Diseases of the kidneys or bladder can compromise urinary system functions. Below are some common diseases of the urinary system.
The kidneys produce urine to eliminate waste. Kidney stones can form when mineral and acid salts in the urine crystallize and stick together. If the stone is small, it can pass easily through the urinary system and out of the body. A larger stone can get stuck in the urinary tract, however. A stuck kidney stone causes pain and can block the flow of urine.
Most bladder control issues arise when the sphincter muscles of the urethra are too weak or too active. If the sphincter muscles are too weak, a cough or sneeze can cause urination. Sphincter muscles that are too active can trigger a sudden, strong urge to urinate with little urine in the bladder. These issues are diagnosed as urinary incontinence (UI). Women experience UI twice as often as men. It becomes more common with age.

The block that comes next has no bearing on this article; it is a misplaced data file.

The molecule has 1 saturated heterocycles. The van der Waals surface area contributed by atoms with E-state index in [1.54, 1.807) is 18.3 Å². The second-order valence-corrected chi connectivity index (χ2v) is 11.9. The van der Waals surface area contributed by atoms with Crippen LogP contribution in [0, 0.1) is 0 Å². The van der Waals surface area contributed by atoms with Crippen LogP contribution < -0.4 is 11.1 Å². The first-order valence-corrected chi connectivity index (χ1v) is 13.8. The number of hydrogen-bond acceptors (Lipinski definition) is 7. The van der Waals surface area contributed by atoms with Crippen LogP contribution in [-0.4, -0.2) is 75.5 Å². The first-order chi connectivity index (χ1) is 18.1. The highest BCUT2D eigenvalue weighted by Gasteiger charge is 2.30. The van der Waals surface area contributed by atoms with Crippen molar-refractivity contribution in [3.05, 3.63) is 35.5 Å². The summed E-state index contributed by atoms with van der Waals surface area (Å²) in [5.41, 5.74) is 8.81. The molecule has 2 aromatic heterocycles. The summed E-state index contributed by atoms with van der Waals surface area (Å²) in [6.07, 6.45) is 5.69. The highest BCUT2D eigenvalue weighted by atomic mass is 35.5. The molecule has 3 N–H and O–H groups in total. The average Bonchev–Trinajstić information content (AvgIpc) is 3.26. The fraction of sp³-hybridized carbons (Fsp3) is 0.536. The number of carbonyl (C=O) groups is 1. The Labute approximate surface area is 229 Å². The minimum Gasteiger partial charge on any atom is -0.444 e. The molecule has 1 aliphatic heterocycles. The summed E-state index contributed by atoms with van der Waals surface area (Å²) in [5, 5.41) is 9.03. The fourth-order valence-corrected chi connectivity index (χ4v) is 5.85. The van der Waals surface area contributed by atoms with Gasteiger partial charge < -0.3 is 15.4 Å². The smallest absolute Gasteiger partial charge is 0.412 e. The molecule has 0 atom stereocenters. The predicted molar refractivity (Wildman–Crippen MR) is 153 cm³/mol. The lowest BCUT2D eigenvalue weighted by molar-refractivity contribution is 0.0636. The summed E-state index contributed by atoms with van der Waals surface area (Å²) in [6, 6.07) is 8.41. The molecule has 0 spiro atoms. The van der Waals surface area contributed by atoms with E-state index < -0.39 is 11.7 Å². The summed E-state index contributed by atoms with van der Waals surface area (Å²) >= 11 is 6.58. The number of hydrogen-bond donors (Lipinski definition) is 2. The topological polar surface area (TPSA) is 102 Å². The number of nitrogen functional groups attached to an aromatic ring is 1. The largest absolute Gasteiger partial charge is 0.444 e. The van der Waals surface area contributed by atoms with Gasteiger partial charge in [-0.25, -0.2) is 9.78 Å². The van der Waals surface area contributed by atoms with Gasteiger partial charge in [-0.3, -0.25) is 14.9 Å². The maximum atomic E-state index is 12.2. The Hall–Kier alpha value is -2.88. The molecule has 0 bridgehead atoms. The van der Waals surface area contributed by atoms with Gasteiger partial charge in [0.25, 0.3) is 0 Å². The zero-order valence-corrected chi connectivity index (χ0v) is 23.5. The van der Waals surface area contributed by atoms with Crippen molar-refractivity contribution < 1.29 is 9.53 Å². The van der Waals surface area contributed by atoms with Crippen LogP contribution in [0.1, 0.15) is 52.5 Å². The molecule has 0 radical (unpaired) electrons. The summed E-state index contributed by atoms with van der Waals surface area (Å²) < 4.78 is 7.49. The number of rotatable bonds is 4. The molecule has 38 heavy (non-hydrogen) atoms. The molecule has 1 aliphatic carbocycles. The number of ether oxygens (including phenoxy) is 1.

A simple kidney cyst is a rounded pouch or a closed pocket that is usually filled with fluid. In polycystic kidney disease (PKD), clusters of cysts form inside the kidneys and take the place of the normal tissue. The affected kidneys become enlarged and work poorly. PKD is an inherited condition that often leads to kidney failure, requiring dialysis or kidney transplantation. Acquired cystic kidney disease (ACKD) typically affects people already on dialysis from chronic kidney disease. In ACKD the kidneys do not enlarge and no other symptoms occur.
In chronic kidney disease (CKD), the kidneys are damaged and unable to filter blood properly. This damage can lead to a build-up of waste substances in the body and to other problems, including kidney failure. The most common causes of CKD include diabetes, heart disease, and high blood pressure. A diseased kidney may look smaller and have a granular surface.
Diet may be linked to UTIs from Science Daily.
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“7 Things to Know About Kidney Function” from the National Kidney Foundation.